Stir­ring up the past

> Lo­cal culi­nary leg­end Carol Selva Ra­jah has writ­ten an au­to­big­ra­phy, Din­ing with Dragons, with the help of her brother, Dr Abel Aru­mugam

The Sun (Malaysia) - - THE RIGHT READ - BY BISSME S.

CAROL SELVA RA­JAH ( far right) was known as the culi­nary god­dess of the 80s. Her cook-shows and se­ries of cook­books were pop­u­lar among read­ers and view­ers. Then, she mi­grated to Syd­ney, Aus­tralia.

Now, 25 years later, the 75-yearold has come out with an au­to­bi­og­ra­phy in col­lab­o­ra­tion with her only sib­ling, renowned sur­geon Dr Abel Aru­mugam ( right).

Din­ing with Dragons de­scribes their child­hood dur­ing WWII, to the time she achieved fame as a chef. Be­sides be­ing filled with sto­ries that will touch our hearts, the book also fea­tures sev­eral of Carol’s mouth-wa­ter­ing recipes.

Din­ing with Dragons will be of­fi­cially launched this Fri­day by Bri­tish High Com­mis­sioner Vic­to­ria Tread­ell at the Royal Se­lan­gor Club in Kuala Lumpur.

Carol will be fly­ing in from Aus­tralia for the event. She is also ex­pected to hold a meet-the-author ses­sion at Ki­noku­niya Book­store at KLCC on Sun­day at 2pm, where she will be au­to­graph­ing copies of her book.

She might even put on a cook­ing demon­stra­tion for fans. There are also plans for sim­i­lar ses­sions in Pe­nang and Sin­ga­pore.

In a re­cent in­ter­view with Abel, 69, he ex­plains that the ‘dragons’ in the ti­tle re­fer to the women in his sis­ter’s life. “Women played an im­por­tant role in Carol’s life, es­pe­cially in shap­ing her per­son­al­ity. This book high­lights the strength of th­ese women.”

One of them was their late amah, who had looked af­ter Carol since she was born. “She was like a sec­ond mother to Carol and me and loved us very much. Till to­day, Carol and I still keep in touch with her chil­dren.”

Their amah, whom they called Amah Kim, was from China. She be­came a widow at an early age when her hus­band drowned in an ac­ci­dent. Be­cause of that, she was la­belled a ‘cursed’ woman.

She was forced to leave her chil­dren be­hind in China and sail to Sin­ga­pore to earn a liv­ing as a maid.

Carol, who spoke via Skype from her home in Aus­tralia, re­mem­bers her amah en­cour­ag­ing them to plant fruits and veg­eta­bles in their small gar­den dur­ing the war years to over­come the short­age of food.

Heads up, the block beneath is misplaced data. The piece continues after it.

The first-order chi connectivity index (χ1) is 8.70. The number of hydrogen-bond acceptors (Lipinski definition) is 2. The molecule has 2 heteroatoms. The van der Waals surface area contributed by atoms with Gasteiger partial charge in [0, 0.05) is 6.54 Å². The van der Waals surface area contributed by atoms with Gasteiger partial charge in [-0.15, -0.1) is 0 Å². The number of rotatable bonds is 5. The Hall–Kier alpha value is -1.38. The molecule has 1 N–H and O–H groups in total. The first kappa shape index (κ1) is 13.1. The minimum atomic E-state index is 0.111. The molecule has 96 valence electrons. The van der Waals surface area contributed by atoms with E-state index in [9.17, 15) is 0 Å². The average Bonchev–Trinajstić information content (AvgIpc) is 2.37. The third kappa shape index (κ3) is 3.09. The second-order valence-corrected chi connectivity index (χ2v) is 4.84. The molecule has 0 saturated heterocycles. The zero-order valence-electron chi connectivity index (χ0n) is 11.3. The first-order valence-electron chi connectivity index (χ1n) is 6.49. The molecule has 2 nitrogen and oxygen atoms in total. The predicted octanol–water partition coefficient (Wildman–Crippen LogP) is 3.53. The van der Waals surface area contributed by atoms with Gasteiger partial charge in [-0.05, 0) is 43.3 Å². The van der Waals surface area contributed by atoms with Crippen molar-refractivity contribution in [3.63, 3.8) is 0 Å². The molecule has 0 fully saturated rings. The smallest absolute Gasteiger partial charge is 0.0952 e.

“She fed my fam­ily dur­ing the war,” she says. “She taught me the fan­tas­tic val­ues of hon­esty and in­tegrity.”

Nat­u­rally, their mother Sara Aru­mugam also fea­tures promi­nently in the book.

Al­though she grew up in an or­phan­age in Pe­nang, their mother never al­lowed her sit­u­a­tion to de­ter her from get­ting a good ed­u­ca­tion and be­com­ing a suc­cess­ful teacher.

Abel adds that the book also gives to­day’s gen­er­a­tion a glimpse of Malaysian so­ci­ety in the past.

“The racial har­mony be­tween us was far stronger, then,” he says. “Now, we have be­come an ur­ban pop­u­la­tion where we do not talk to each other and we rarely visit each other.”

Carol says the book also em­pha­sises on old val­ues; of the need for fam­ily mem­bers to fos­ter closer re­la­tion­ships with each other.

“We al­ways sat around the ta­ble to have our din­ner,” she re­calls. “The tele­vi­sion was off dur­ing din­ner. We en­joyed our food and we had con­ver­sa­tions.

“We would catch up on what we were do­ing in our work and in our stud­ies. There was al­ways com­mu­ni­ca­tion be­tween fam­ily mem­bers dur­ing din­ner.”

Till to­day, Carol prac­tises a no-TV pol­icy dur­ing din­ner with her chil­dren in Aus­tralia.

While, ba­si­cally, the book is about the two of them, Abel does not hide the fact that they each have some­what dif­fer­ent opin­ions on how their story should be pre­sented.

“Carol is a strong woman with strong per­son­al­ity,” he elab­o­rates. “She wanted to say some things that could be deemed as sen­si­tive here.

“She has been away from Malaysia for a long time, and does not know what is sen­si­tive and what is not in our coun­try to­day.

“I had to tone her down some­times. I wanted her to tell the story of our lives with­out be­ing con­tro­ver­sial.”

Abel adds that for him, Din­ing with Dragons is a feel-good book that tells about a small fam­ily in a small town and how women can be strong in­di­vid­u­als dur­ing times of cri­sis.

As to whether Abel can hold his own in the kitchen with older sis­ter Carol, he ad­mits that he never learned to cook when he was younger.

But since his wife died nearly two years ago, he has taken up cook­ing and now en­joys the ex­pe­ri­ence very much.

“It gives me a fan­tas­tic feel­ing when peo­ple en­joy the food you cook,” he adds.

Carol has not tasted his cook­ing yet. When she comes back this time to pro­mote the book, he says he will def­i­nitely cook for her.

“I am ea­ger to hear her views,” he says with a huge laugh.

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